Games: Force is strong with latest Star Trek while Rime is a load of symbolics
Star Trek: Bridge Crew (PS4 VR)
CONSIDERING Trek is the biggest cultural juggernaut to leave its mark on the sci-fi industry, its spin-off games are often the proverbial captain's log, stretching the patience of fans like Shatner's girdle.
The latest, however, boldly goes where no game has gone before, inviting players to slip ‘neath the virtual velour of a Star Trek crew member on board the continuing voyages of the USS Aegis. It's Star Trek, Jim, but not as we know it.
A cooperative virtual reality extravaganza that calls on four distinct bridge positions to work together, Helm steers the ship, handles acceleration and can plot warps while Engineering keeps a bead on engine power and repairs critical systems. Tactical is the most attractive prospect, handling a limited supply of phasers, torpedoes, shields and beaming people up, while Captain conducts the entire sci-fi symphony.
Working as part of a team of real people, you'll defeat a Klingon menace, hunt fugitives, save colonists and find new planets, largely through voice chat and flailing your virtual arms, used to slide cursors and yank levers.
If you can't assemble a crew, competent AIs will warm the seats or you can jump from role to role at critical points. Bridge Crew is at its best, however, with four corporeal compadres barely resisting the urge to Chekov the Trek one-liners and attempt borderline racist accents.
The main campaign's six missions last around half an hour each, or you can jump ship to the original USS Enterprise (lavished with period details and swapping touchscreens with big 60s buttons) for Ongoing Missions.
The ship hits the fans with Bridge Crew, and what could have been a lowly Final Frontier is instead a glorious Wrath of Khan. The Force is strong with this one. Yes, I know.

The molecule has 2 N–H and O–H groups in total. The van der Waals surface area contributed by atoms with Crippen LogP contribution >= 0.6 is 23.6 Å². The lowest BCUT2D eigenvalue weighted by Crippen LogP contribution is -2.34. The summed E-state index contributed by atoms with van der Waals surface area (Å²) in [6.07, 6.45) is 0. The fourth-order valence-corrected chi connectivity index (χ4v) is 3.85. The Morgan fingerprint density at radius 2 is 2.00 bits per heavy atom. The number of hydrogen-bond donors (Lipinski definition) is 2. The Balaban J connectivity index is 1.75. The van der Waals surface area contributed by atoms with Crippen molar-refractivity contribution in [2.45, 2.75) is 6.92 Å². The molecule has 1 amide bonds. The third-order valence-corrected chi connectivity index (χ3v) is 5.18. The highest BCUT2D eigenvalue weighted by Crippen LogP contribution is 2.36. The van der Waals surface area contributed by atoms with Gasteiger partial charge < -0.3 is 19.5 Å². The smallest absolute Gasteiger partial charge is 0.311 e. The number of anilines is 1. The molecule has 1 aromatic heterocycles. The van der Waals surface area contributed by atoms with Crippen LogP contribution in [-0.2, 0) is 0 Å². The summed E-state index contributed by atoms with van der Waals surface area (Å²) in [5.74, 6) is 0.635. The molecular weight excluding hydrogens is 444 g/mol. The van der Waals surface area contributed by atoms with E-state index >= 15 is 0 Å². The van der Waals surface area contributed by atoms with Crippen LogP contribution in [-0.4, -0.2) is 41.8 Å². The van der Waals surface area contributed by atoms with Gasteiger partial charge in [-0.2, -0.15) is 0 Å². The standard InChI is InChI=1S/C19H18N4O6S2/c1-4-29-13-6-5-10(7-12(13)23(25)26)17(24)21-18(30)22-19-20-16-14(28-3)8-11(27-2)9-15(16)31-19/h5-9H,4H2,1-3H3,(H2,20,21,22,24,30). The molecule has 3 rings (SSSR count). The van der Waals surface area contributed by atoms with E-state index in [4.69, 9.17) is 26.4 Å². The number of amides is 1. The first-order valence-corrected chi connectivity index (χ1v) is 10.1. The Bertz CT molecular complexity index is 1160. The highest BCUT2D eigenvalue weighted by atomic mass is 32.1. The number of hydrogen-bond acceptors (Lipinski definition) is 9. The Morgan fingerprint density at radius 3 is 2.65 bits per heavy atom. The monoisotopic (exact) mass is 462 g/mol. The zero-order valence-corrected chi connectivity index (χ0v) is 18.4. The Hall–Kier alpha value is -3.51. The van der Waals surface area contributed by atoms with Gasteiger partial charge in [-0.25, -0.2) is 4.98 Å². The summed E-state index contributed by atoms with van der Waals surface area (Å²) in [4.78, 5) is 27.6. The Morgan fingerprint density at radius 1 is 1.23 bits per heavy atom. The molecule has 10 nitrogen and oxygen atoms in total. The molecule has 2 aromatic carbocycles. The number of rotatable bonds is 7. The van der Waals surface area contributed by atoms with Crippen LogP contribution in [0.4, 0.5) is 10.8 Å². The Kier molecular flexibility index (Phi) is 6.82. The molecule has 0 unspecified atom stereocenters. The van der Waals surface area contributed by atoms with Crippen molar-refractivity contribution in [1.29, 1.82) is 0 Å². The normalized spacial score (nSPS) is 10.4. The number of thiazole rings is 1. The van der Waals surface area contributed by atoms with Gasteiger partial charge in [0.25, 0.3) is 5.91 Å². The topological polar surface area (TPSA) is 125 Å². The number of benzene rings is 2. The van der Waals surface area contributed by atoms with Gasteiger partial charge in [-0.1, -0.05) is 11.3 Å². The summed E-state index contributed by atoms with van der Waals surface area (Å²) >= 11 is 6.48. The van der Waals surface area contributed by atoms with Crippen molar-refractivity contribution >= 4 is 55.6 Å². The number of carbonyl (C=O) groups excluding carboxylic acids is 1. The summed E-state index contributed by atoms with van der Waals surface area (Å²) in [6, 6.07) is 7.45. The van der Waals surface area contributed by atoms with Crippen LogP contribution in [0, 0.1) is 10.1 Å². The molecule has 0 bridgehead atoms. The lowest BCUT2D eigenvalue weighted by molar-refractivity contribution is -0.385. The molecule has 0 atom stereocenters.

By: Grey Box Games
IT'S been a long Rime coming, but Spanish indie studio Tequila Works' labour of love finally sees the light of day, a mere four years since its first reveal. A first-cousin of Ico and Journey, more ethereal chin-stroking and artsy fartsiness abounds in a wordless fantasia as players figure out just what the hell is going on.
After coming a cropper on a storm-ravaged boat, our young protagonist finds himself washed ashore on an abandoned island with nothing but his wits and surprisingly agile limbs to rely on.
Over Rime's lean five hours, players will fetch items, flick switches and engage in some gymnastic clambering as they follow their spirit fox through a bizarre world – though canny players will quickly cotton on to its heavy-handed metaphor.
The initial illusion of freedom gives way to a tightly engineered series of linear brain-ticklers, and the earlier “well, duh” moments are soon lavished with bone-meat for some intricate shadow-casting and perspective puzzles.
It's also no technical slouch, with a gorgeous cartoon art style in the vein of Wind Waker and a sweeping orchestral score from Silent Hill legend Akira Yamaoka. Visually stunning, aurally sublime and mechanically sound, Rime doesn't hide its many influences. But though the stitching shows, the resulting patchwork is well worth your time – even if it's all a load of symbolics.